Tyne and Wear HER(17248): Tyneside flats - Details
Tyneside flats can be found across the whole of North and South Tyneside. They were widely constructed from the 1860-70s in an attempt to solve the housing problems caused by a rising population in urban areas. For example, in Newcastle there was a five fold increase in population between 1831 and 1911 particularly due to the presence of industrial works such as Armstrong's in Elswick. Overcrowding was a problem with families living in one or two rooms. Tyneside flats were seen as an economical solution to the problem. Their external appearance gave the impression of terraced streets similar to middle class housing. The middle-class decoration (stone quoin stones, stone lintels, stone mounted door bells etc) became more prevalant later in the 19th century masking any shortcomings the flats had in terms of their interiors. Increasingly the Tyneside flat was built to accommodate the 'aristocracy' of the working-class and even lower-middle class famillies. There are two basic varieties; the earlier style of a two roomed ground floor with three roomed flat above and a later style from the 1870s onwards of a three roomed ground floor and four roomed upper. This latter style became the prevalant type from the 1880s onwards. The architectural style of the flats varies. Many have a front bay window on both storeys, others have gabled bays or canopies. Almost all have two front doors side by side the left for the ground floor and right for upper. Later flats had an added scullery at the back. The backyards to the flats were to be a minimum of one quarter of the whole building plot and contained toilets and coal facilities divided from other flats by high walls.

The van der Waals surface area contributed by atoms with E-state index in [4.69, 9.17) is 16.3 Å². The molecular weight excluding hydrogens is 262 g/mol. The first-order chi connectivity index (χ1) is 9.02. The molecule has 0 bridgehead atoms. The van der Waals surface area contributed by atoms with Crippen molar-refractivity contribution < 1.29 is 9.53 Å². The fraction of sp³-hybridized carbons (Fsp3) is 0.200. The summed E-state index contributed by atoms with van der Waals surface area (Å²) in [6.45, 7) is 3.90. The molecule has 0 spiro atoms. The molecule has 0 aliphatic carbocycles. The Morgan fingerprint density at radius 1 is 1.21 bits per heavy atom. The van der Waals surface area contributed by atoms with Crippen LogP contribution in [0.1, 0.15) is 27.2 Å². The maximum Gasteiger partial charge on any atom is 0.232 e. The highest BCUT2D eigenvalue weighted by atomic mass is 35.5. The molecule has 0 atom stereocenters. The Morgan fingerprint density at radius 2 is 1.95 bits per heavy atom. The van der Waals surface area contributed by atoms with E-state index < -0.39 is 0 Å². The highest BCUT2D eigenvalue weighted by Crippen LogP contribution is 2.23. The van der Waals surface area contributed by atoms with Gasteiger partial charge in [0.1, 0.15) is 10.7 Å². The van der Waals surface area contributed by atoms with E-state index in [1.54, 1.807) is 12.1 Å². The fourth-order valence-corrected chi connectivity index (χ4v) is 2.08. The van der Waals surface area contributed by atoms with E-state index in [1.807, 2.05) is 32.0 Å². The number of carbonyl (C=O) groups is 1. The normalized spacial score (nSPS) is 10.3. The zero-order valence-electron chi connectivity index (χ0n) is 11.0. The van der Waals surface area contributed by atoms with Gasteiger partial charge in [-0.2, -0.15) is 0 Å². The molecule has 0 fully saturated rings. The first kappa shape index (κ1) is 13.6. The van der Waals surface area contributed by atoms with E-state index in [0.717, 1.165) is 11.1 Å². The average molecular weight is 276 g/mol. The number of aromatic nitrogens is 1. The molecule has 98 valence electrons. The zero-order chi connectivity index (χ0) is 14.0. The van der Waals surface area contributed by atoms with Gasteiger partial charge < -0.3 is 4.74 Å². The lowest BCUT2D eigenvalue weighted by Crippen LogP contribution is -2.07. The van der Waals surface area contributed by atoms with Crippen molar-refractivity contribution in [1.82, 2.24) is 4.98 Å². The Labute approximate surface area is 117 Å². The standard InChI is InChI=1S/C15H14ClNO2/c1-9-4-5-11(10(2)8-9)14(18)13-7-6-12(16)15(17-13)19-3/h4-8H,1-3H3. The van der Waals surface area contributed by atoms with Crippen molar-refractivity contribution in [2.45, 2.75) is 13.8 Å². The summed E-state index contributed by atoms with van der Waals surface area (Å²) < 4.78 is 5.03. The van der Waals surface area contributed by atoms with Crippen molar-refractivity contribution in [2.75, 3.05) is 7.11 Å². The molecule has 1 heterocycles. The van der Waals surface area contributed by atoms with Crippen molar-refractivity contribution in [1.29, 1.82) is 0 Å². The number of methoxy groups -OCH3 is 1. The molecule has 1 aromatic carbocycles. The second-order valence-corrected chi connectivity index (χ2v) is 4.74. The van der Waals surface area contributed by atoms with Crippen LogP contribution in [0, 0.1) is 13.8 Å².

Pearce, K, unpublished document, Newcastle Tyneside Flats 1850-1900 By - Law Housing or Cultural Phenomenon?